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Adaptive designs based on the truncated product method



Adaptive designs are becoming increasingly important in clinical research. One approach subdivides the study into several (two or more) stages and combines the p-values of the different stages using Fisher's combination test.


Alternatively to Fisher's test, the recently proposed truncated product method (TPM) can be applied to combine the p-values. The TPM uses the product of only those p-values that do not exceed some fixed cut-off value. Here, these two competing analyses are compared.


When an early termination due to insufficient effects is not appropriate, such as in dose-response analyses, the probability to stop the trial early with the rejection of the null hypothesis is increased when the TPM is applied. Therefore, the expected total sample size is decreased. This decrease in the sample size is not connected with a loss in power. The TPM turns out to be less advantageous, when an early termination of the study due to insufficient effects is possible. This is due to a decrease of the probability to stop the trial early.


It is recommended to apply the TPM rather than Fisher's combination test whenever an early termination due to insufficient effects is not suitable within the adaptive design.


Randomized controlled experiments were introduced by Sir Ronald A. Fisher in the 1920s for agricultural studies and not in order to compare the effects of different treatments in humans. However, according to Palmer [1] the way clinical trials are conducted today is essentially unchanged from Fisher's day. In contrast to agricultural studies most clinical trials require periodic monitoring of the accumulating data, e.g. to minimize the number of experimental patients who will continue with an inferior treatment [[2], p. 360].

Adaptive designs with at least one interim analysis can potentially be used for periodic monitoring. All information from the first stage(s) can be used to plan the following stage(s). A number of adaptive designs have been proposed recently, for an overview see Bauer et al. [3]. Here, we consider the adaptive procedure according to Bauer and Köhne [4] that uses Fisher's product test.

Let k be the number of stages (i.e., there are k - 1 interim analyses), and let p i be the one-sided p-value observed with the i-th stage's data, i = 1, ..., k. According to Fisher's product criterion [[5], pp. 37–39] the null hypothesis H0 can be rejected at the end of the trial if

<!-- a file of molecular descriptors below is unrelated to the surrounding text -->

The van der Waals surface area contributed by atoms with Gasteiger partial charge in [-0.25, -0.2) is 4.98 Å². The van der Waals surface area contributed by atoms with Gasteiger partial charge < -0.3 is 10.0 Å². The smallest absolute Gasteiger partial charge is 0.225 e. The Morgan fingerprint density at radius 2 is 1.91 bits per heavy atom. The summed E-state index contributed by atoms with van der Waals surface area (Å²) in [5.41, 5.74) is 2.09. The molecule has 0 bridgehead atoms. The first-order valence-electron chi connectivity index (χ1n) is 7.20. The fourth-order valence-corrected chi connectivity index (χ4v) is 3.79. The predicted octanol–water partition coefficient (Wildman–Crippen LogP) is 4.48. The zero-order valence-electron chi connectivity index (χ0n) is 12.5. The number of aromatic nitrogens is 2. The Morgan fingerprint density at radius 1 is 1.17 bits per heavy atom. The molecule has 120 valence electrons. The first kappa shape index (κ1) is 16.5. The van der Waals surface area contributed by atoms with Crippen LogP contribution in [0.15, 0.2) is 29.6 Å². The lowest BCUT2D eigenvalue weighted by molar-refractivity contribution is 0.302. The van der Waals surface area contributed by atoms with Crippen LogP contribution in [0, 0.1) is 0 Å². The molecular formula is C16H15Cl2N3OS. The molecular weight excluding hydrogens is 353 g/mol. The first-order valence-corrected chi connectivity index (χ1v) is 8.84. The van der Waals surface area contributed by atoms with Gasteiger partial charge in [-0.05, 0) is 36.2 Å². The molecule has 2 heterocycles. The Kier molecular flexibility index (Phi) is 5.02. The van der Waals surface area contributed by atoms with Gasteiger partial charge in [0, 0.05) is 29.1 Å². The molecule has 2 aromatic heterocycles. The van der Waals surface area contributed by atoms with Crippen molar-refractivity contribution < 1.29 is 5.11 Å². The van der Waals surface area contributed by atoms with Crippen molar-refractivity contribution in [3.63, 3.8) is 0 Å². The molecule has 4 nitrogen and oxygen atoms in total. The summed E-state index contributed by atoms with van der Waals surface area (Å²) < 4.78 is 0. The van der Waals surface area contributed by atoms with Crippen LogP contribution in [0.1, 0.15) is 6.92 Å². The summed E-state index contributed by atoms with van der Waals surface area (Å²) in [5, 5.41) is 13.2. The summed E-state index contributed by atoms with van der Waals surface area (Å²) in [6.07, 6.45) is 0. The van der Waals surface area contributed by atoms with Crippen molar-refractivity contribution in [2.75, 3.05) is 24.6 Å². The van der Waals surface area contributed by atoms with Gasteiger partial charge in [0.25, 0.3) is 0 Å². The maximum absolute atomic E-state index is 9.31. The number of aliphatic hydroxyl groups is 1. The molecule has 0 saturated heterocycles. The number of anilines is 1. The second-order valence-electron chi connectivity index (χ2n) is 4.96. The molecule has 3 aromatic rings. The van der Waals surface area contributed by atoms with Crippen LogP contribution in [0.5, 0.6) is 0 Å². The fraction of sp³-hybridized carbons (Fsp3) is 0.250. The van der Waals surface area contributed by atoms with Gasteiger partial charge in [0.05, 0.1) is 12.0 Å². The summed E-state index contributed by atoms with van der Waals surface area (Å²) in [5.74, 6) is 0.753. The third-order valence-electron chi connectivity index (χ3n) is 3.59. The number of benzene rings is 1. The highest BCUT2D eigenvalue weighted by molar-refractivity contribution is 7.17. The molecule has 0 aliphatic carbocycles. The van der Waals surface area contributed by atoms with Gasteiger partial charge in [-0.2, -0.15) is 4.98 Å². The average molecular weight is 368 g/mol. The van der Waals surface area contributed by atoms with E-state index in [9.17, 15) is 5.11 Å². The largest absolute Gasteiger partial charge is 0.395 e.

is the (1 - α)-quantile of the central χ2-distribution with 2k degrees of freedom.

In clinical trials boundaries for early stopping after an interim analysis may be incorporated. Obviously, in the case of p 1c α early stopping with the rejection of H0 is possible after stage one. In general, H0 can be rejected after the j-th stage if . In addition, one may terminate the trial due to insufficient effects. A lower limit α0 can be included so that the trial is terminated without rejecting H0 if p 1 ≥ α0. According to Bauer and Köhne [[4], p. 1031] a value of 0.5 may be a suitable choice for α0. Bauer and Röhmel [[6], p. 1596] recommended α0 = 1 for establishing a dose-response relationship, that is, no early stopping without rejecting H0 at all. In this context, an early stopping due to insufficient effects is not feasible since doses in a plateau region could have been used. In that case, different doses may be used in the following stage.

Note that, in case of α0 < 1, larger boundaries for apply for early stopping with the rejection of H0. For a two-stage design, one can reject H0 after stage one if p 1 ≤ α1 for a value of α1 that lies between c α and α [4, 6]. This value can be calculated iteratively using the formula [[4], p. 1032]

As an alternative to Fisher's product test, Zaykin et al. [7] recently introduced a truncated product method for combining p-values. To be precise, instead of calculating the product of all p-values, they suggested the use of the product of only those p-values that do not exceed some fixed cut-off value τ, 0 < τ ≤ 1. The truncated product W τ is defined as

where I(.) is the indicator function. Since the p-values of the different stages are independent,